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Am I Small?

by Philipp B. Winterberg


Am I Small? considers questions about disagreement and can also be used to discuss relativism – moral and otherwise.

Tamia is puzzled by the question, “Am I small?” In her search for the answer to this question, she talks to people, animals, and even the moon. As Tamia observes, everyone gives completely different answers to her question: while the turtle thinks she is big, the moon considers her to be microscopic! After a long and interesting inquiry, Tamia realizes that she is different from all these creatures and concludes that if she is everything, then she is “exactly right.”

Guidelines for Philosophical Discussion


Using the conflict that Tamia encounters about her size, it is easy to bring up the concept of relativism, or, as the Stanford Encyclopedia of Philosophy puts it, “the view that truth and falsity, right and wrong, standards of reasoning, and procedures of justification are products of differing conventions and frameworks of assessment and that their authority is confined to the context giving rise to them.” You can use this definition to transition into a discussion about objectivity and the concept of “capital-T truth.” Asking the kids to simply list the adjectives used to describe Tamia throughout the book is a good way to get the conversation going. Once those words are listed (consider writing them on the chalk/whiteboard if available), you can have the students make judgments about them, i.e. which of these words are correct in describing Tamia? Are any of them incorrect? Why or why not? This should lead to perhaps some disagreement at first, but generally, the topic of relativism should come up: it depends on who Tamia is asking and how they interpreted her question. Relativism is the concept that people can hold different ideas about subjects based on differences in context, whether that be social, cultural, or even based on physical size. In this book, relativism is addressed through the different answers that various creatures give to Tamia about her size.

The Nature of Disagreement

To get into the topic of disagreement and its nature, you can ask the students if, for example, the moon and the turtle are disagreeing in the book. Obviously, they give different answers to the question Tamia asks, though it might be less clear to what extent this puts them in disagreement with each other. At this point, you can ask questions such as: Can two people disagree about something and both be right? Give kids easy-to-understand examples, like simple arithmetic questions, or scientific claims. They likely won’t come to a disagreement about these kinds of questions, so to further the discussion of the nature of the disagreement. You can introduce more ambiguous examples such as the following: What is their opinion on the taste of a cookie? What is their classmate’s opinion on the same cookie? The answers might be different, but does this mean one of them is wrong? Why or why not? There are also intermediate cases, where people definitely will disagree, but where we don’t think both people can be correct. E.g, Are humans causing climate change? (or maybe something simpler depending on the age/knowledge of the students). It’s integral to ask students to elaborate on their opinions because we want to get at the nature of the disagreement, and we want to understand the reasons that others have for their arguments.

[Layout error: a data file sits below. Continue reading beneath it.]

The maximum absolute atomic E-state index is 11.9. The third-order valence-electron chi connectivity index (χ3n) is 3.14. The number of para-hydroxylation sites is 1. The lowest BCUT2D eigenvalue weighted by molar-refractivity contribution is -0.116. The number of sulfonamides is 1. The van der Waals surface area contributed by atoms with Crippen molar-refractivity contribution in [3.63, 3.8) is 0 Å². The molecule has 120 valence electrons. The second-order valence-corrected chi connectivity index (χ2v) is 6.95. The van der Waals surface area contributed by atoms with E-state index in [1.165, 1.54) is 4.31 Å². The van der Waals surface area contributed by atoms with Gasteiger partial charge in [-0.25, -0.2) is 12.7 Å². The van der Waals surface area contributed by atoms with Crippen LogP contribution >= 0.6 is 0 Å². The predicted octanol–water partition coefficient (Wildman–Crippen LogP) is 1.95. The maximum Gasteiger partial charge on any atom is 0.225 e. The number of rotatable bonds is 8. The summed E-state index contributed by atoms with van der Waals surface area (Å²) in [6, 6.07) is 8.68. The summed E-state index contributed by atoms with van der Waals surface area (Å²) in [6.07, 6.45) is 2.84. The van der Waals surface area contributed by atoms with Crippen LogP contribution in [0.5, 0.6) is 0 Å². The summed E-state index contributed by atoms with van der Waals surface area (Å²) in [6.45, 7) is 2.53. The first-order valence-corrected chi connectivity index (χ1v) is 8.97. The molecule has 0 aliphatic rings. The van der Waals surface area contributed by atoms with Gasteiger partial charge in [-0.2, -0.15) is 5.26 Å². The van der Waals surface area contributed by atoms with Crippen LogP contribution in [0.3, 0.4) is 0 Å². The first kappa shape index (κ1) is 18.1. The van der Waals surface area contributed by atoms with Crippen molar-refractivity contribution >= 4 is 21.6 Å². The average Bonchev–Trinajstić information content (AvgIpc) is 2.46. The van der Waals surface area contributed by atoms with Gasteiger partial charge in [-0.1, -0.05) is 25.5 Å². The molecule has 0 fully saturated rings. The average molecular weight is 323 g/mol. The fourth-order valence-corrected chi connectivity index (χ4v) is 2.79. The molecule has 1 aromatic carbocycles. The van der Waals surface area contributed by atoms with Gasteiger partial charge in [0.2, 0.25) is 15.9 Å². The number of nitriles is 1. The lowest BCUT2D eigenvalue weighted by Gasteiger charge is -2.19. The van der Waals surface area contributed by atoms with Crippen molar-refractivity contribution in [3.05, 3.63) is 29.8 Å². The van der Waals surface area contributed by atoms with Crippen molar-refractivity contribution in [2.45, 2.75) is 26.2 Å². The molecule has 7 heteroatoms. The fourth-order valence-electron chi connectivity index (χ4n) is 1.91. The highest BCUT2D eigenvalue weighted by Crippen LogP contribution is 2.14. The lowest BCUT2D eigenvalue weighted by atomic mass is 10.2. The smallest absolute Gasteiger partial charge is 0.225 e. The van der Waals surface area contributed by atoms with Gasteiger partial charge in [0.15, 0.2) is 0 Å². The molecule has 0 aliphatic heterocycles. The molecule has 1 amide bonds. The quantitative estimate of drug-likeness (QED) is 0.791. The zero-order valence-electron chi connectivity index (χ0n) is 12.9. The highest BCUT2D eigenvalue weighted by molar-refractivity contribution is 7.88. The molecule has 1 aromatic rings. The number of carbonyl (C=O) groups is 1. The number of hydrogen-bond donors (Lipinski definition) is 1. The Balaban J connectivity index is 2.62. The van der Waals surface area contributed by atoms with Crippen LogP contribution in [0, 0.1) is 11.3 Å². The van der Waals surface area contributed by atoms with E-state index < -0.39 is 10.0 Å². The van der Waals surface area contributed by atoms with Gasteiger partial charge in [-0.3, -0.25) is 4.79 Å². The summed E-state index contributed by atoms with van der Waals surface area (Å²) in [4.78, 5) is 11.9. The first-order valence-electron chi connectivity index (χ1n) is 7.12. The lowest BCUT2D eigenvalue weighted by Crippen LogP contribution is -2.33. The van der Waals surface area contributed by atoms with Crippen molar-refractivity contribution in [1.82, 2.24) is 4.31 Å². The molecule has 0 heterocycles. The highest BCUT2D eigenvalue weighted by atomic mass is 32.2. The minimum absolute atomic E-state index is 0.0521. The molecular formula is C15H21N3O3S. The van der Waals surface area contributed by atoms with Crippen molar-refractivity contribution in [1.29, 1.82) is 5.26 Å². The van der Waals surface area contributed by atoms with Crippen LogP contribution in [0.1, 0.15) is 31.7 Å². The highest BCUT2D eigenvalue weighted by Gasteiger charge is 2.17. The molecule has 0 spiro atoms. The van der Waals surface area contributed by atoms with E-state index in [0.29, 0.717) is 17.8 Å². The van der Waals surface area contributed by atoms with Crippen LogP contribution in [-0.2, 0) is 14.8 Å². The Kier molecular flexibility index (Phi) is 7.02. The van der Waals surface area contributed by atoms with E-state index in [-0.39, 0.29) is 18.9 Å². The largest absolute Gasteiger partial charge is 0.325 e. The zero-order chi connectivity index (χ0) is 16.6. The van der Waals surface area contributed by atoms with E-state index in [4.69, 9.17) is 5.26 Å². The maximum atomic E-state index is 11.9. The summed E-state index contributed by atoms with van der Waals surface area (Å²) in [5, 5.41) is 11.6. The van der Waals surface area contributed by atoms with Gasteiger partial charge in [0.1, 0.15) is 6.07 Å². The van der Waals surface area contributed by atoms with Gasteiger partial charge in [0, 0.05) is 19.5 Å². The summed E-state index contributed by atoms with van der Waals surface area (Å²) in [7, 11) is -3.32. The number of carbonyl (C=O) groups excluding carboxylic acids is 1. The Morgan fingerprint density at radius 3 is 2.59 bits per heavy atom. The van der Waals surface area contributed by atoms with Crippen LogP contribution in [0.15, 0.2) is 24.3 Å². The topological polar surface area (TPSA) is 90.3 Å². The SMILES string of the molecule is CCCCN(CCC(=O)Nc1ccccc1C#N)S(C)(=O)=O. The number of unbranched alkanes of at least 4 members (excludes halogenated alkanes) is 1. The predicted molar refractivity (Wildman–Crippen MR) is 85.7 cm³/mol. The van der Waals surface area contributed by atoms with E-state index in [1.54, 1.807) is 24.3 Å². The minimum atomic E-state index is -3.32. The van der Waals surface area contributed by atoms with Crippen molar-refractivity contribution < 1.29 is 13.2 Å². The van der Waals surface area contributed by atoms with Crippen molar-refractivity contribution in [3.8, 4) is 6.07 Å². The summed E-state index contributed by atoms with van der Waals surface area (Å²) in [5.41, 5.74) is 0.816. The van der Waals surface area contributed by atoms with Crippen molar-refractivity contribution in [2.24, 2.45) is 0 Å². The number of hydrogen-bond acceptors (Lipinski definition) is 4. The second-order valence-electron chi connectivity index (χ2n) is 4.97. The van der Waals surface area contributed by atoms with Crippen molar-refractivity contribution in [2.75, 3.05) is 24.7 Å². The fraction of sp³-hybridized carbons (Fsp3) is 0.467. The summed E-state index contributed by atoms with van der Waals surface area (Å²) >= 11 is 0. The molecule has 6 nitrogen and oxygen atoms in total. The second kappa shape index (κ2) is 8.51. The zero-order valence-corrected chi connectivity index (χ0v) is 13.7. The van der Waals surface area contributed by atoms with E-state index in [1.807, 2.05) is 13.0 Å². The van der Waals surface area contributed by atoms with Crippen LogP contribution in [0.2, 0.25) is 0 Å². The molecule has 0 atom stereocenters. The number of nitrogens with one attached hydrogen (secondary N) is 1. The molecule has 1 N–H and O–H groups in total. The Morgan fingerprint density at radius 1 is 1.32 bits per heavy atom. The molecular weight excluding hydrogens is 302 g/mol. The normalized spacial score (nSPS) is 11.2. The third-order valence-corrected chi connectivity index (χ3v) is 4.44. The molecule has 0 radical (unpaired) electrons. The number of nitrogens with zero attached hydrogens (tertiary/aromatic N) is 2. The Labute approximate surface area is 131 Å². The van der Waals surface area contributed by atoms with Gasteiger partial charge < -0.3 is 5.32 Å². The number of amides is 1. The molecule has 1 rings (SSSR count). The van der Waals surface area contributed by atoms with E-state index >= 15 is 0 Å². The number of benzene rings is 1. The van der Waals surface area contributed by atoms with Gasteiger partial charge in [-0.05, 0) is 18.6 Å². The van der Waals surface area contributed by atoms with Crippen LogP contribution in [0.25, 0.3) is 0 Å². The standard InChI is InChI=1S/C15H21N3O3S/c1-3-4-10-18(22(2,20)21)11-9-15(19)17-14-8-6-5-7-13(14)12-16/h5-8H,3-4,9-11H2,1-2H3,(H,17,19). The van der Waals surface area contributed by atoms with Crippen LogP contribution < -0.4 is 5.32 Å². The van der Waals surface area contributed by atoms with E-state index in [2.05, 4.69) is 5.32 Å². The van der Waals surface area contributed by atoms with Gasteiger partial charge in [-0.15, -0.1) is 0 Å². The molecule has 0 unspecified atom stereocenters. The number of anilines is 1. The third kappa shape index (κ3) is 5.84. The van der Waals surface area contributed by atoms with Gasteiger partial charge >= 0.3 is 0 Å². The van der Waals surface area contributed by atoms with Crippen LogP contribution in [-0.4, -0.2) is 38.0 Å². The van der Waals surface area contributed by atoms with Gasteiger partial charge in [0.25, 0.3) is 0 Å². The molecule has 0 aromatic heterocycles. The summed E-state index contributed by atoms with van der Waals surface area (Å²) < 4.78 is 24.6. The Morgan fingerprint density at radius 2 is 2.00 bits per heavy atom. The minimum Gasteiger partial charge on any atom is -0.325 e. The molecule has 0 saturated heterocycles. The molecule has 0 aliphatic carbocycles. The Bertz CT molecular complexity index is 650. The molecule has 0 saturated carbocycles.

Moral Relativism/Truth

To take the discussion further into the philosophical realm, you can use the answers (and disagreement) brought up from the previous question to get at the concept of “Truth.” Is there a right answer to the question about the cookie? If not, why? Ask the students to come up with other questions that might not have only one correct answer. What about questions that do seem to have a single correct answer? What are the differences they can name between these kinds of questions? This could be a good transition into the conversation about moral relativism – how different people may have different morals/moral priorities. If they don’t bring up moral/ethical questions on their own, you can introduce some of these kinds to keep the discussion going in that direction. Using examples that they can easily understand (is it ever okay to lie?), you can direct the conversation towards whether there is objective moral truth or whether moral truth is relative.

Questions for Philosophical Discussion


  1. List the adjectives creatures in the book use to describe Tamia.
  2. Why do they use different terms? Are any of the words used to describe her wrong? Which ones are right?